As I have previously noted, I am a big believer in the power of drinking to solve problems.
No, not my drinking. That’s just stupid: even my mentor Arghash had known that. It’s other people’s drinking that solves my problems. For example: Two days ago, Djug the goblin got drunk enough to think he could get away with burgling an orc-lord’s summer house. The orc-lord’s dire-wolf ate Djug and broke off two of its teeth. Pulling the teeth for the orc-lord solved my problem of paying the rent for my veterinary practice.
Well, I didn’t say it brought in repeat business.
But sometimes I join people in drinking, because we have the same problems.
In this case, I was drinking with Ulghash, Arghash’s son. Ulg and I had grown up together. Only he became a doctor and a self-made man. Well, orc. And I inherited Arghash’s veterinary practice.
Hard feelings? Why? Ulghash and Arghash both got what they wanted: namely for Ulghash to rise to a higher level than fixing up animals. I, on the other hand, as a human slave, wasn’t going to start my own business in the Dread Empire. So we all got what we wanted: I grew up as a higher class of slave, and Arghash got someone to keep the practice going.
Even so, Ulghash was saying, “Days like this I want to take Dad’s practice back from you.” He drained half his beer. “At least your patients don’t decide they know better than you.”
“That’s right,” I agreed. “Their owners do it. I told you about the human vampire-wannabe Countess who kept her basilisk on a diet of blood, right?”
“Yeah, but at least you can feel sorry for the basilisk.” Ulghash held his head in his hands. “I’m treating a clan chief for impotence. ‘Use the herbs,’ I said. ‘The herbs work. And stop trying every day, for the Dark Ones’ sakes. Relax a bit.’ Did he listen?”
“What did he do?” I asked.
“Got someone else to look at it.”
I stopped in mid-pull from my beer. “You don’t mean he got her to… look… at… it?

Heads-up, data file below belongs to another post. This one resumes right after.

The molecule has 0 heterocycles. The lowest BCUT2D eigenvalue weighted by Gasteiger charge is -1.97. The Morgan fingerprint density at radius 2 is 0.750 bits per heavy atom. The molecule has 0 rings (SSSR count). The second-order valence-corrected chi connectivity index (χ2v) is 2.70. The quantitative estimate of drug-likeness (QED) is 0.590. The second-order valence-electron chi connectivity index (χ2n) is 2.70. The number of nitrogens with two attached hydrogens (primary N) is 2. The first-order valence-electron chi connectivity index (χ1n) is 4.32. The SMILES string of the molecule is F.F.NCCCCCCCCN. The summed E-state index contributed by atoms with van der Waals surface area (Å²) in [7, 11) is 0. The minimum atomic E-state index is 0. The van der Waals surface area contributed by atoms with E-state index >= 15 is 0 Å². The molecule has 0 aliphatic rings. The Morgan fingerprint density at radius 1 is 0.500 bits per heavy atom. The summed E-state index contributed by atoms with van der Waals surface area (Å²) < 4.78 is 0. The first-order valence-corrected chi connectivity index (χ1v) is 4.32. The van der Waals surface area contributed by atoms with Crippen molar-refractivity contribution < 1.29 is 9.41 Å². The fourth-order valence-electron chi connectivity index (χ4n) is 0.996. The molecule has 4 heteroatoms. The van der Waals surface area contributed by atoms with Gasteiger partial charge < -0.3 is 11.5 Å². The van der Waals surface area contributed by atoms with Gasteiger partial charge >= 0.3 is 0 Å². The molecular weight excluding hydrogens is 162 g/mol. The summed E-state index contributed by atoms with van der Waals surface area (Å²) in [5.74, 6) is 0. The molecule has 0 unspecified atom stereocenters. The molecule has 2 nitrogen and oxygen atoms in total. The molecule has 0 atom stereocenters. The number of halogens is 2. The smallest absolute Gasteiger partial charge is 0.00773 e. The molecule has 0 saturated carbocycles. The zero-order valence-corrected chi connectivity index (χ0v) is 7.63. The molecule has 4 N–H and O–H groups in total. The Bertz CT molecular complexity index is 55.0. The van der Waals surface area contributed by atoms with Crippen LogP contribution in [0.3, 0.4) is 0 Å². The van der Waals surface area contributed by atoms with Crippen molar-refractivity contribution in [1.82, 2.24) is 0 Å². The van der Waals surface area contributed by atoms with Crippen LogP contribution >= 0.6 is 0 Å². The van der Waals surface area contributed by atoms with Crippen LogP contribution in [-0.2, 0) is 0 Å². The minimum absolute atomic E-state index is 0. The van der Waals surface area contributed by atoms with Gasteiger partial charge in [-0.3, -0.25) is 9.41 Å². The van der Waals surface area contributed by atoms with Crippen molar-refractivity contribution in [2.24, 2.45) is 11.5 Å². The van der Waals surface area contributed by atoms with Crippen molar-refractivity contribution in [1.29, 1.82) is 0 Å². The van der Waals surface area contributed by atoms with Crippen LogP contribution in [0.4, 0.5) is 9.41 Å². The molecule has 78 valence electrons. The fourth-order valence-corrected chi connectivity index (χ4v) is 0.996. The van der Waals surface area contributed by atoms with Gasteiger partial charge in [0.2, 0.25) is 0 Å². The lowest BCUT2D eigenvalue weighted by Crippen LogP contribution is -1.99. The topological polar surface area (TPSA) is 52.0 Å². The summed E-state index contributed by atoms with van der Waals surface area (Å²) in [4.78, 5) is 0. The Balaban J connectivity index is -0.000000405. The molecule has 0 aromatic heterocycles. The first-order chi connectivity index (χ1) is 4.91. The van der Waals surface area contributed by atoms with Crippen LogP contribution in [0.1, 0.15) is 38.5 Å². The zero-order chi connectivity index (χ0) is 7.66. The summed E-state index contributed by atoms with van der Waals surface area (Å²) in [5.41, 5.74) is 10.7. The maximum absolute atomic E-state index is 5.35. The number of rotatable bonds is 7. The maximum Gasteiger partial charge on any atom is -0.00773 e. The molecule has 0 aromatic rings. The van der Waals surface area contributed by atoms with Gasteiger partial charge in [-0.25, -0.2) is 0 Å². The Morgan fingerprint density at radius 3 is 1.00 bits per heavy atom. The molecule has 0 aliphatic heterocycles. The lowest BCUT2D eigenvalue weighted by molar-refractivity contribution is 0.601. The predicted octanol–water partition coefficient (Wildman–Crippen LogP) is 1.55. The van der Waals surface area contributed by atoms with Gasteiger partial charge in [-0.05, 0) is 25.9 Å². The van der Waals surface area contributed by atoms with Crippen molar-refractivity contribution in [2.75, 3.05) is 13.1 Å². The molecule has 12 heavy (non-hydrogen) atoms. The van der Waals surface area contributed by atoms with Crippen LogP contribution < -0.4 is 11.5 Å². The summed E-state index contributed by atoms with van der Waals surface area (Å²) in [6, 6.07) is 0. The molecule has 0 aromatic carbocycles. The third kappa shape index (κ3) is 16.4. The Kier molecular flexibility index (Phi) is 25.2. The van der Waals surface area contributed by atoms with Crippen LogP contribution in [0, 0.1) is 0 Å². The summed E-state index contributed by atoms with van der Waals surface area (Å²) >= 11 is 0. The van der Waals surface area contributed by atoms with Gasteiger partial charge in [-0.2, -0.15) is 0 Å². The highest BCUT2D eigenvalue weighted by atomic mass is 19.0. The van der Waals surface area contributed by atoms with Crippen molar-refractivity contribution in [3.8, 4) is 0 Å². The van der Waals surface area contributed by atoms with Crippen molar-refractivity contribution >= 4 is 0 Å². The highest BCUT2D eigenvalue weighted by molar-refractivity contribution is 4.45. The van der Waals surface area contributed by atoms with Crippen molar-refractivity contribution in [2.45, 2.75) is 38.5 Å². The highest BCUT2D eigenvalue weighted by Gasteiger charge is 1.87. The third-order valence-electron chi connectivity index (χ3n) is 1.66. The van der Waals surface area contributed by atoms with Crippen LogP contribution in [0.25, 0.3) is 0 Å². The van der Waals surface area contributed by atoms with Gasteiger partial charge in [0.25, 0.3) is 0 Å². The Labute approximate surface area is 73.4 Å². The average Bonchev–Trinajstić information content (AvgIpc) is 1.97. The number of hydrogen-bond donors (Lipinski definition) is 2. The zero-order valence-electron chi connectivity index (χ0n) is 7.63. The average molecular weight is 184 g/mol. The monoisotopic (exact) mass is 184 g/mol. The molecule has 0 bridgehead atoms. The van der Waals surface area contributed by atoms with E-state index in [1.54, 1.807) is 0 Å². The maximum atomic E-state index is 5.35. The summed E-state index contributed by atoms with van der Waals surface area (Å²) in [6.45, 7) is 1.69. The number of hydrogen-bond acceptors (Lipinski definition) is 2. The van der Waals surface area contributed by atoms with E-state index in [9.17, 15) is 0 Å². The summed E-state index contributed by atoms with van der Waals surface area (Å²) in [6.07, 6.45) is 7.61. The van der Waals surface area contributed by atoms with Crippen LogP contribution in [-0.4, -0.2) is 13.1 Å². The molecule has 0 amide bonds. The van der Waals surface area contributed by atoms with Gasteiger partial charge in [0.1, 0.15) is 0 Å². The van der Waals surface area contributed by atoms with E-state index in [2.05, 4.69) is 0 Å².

“Yep. He wanted it stiff. Well, it is now. I may have to cut it off before it gets infected. At least he can still piss, or he’d be dead already. He just has to watch the, uh. The range.”
I groaned. Then I told Ulghash about the de-petrification unguent (because you really don’t want to treat basilisks and cockatrices without a supply on hand) and sold him a jar at cost.
He shook his head. “It may be too late already. Blood doesn’t pump well through stone vessels. But he can damn well apply it himself.” He thanked me and we went home.
I hadn’t been back in the office long enough to do more than check on the recovering patients – business was looking up for a change, now that Morrough was gone – when Harriet knocked on the door.
“I thought we didn’t have any more appointments for at least an hour?” I asked.
“I think you want to see this one.” Then she giggled. Not a “something’s funny” giggle, but the “too weird” kind. Harriet found something weird?
This was a woman who had impersonated a dark elf for three years, tended bar for orcs, and crawled around in dragon guts beside me. Harriet didn’t weird easily. I peered into the waiting room.
There was a wizard and a dwarf standing there. Either of those would have been fairly unusual. What was almost unheard of was that they were the same person. His beard was long and yellow. His staff was carved with runes. Tellingly, the staff appeared to have started life as a pickaxe handle. And he wore long mystic robes rather than armor or mining gear. Beside him was a small wooden cage with an iron-grated door. I couldn’t see what he’d brought in.
“And how can I help you, sir?” I asked.
“I need you to take a look at this,” he said, imperiously. The merest suggestion of uncertainty tinged his voice. “So to speak.” He raised the carrier. I looked inside. The interior was dark. I waited for my eyes to adjust.
The interior was empty.
I opened my mouth to ask what sort of joke this was, and that’s when I heard the snoring.
Very carefully, using my left hand, I reached into the cage. I touched a warm, furry surface for an instant before it jerked away. I felt the wind of snapping teeth on my hastily-withdrawn hand.
“Okay,” I said. “So, you have an invisible what in there?”
“A, uh… weasel,” the dwarf said, looking away.
“A weasel,” I said. “And what did you do to it? Invisibility spell gone wrong?” The dwarf looked uncomfortable.
“What did you do to it?” I repeated.
“It ate… an item,” he said at last.
I rolled my eyes. “An item?” I asked. “If you tried, could you possibly be less specific?”
The dwarf looked puzzled. “No.”
I sighed. Dwarves. Too literal for anyone’s good.